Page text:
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There are two snippets of F# I would like to understand, but don't know what to google. First:

let ``1+2`` () = .... 

I am guessing this just means "turn the expression into an identifier"? But what is that feature called if I want to refer to it?

Second, what does the character ^ mean when it occurs in a type? I have found several mentions of it, but the explanation always just says "the type is this" rather than "it differs from a type without a 1^1 in that ...". For example:

let inline blah x y = x+y;;
val inline blah :
   ^a ->  ^b ->  ^c
    when ( ^a or  ^b) : (static member ( + ) :  ^a *  ^b ->  ^c)

Many thanks in advance.

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2 Answers 2

up vote 4 down vote accepted
  1. I'd probably call that a "quoted identifier" http://research.microsoft.com/en-us/um/cambridge/projects/fsharp/manual/spec.html#_Toc270597387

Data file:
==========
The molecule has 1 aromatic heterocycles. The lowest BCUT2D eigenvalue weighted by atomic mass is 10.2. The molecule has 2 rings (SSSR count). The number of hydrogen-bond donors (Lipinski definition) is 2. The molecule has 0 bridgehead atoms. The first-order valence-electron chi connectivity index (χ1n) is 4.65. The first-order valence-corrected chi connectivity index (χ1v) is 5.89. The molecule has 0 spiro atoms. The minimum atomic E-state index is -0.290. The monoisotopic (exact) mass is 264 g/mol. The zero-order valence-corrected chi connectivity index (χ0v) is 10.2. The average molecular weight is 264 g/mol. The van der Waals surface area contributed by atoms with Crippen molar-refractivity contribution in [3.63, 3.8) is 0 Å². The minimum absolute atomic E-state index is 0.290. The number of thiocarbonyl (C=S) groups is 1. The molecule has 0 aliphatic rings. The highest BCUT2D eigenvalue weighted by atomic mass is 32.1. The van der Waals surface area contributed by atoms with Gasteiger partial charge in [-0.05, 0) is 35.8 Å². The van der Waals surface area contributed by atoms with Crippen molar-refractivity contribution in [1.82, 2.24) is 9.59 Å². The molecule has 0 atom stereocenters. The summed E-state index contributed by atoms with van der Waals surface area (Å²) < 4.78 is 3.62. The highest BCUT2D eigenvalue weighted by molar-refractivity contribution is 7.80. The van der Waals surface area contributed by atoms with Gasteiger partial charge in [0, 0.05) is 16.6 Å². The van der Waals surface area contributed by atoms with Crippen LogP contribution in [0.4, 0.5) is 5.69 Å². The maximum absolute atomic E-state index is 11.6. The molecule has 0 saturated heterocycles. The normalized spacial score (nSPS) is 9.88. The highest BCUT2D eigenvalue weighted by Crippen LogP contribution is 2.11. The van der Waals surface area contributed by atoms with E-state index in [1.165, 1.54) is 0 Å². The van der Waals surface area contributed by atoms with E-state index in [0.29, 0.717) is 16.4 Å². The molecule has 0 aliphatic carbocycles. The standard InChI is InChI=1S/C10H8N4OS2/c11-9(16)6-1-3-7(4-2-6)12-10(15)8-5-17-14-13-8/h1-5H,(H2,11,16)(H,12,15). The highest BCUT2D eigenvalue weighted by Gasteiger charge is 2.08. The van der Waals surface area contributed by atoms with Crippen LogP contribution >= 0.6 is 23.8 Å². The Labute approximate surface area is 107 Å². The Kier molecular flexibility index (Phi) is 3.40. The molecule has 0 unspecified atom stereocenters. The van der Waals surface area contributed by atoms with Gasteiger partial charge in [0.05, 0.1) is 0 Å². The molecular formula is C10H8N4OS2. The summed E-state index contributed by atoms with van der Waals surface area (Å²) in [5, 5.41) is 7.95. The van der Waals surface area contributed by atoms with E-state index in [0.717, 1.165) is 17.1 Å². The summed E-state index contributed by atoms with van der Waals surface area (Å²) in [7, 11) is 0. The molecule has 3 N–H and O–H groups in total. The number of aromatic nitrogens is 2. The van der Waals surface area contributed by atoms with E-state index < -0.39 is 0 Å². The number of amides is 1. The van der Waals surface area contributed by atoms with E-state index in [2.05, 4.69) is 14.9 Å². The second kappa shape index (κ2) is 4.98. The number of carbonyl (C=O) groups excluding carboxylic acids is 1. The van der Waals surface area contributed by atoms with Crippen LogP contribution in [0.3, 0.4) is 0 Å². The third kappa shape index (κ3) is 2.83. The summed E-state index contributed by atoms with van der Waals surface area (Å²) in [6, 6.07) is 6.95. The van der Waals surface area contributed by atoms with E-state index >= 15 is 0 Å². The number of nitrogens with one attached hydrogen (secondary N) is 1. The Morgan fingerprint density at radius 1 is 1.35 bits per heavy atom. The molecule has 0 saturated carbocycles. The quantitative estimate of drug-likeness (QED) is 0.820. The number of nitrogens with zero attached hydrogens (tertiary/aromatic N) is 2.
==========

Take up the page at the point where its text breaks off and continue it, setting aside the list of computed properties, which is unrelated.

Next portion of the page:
2. "Statically resolved type parameter" http://msdn.microsoft.com/en-us/library/dd548046%28VS.100%29.aspx
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The backquote syntax is indeed just a way to 'quote' arbitrary characters into identifiers, I am not sure if it has a name. It is typically used for e.g.

let ``This Identifier Contains Spaces`` = 42


foo.``member``(42)  // 'member' is an F# keyword, but maybe it was the name of some 
                    // method from C# code you're using, so here's a way to call it

The carat indicates a statically resolved type parameter:


used for ad-hoc overloading/genericity.

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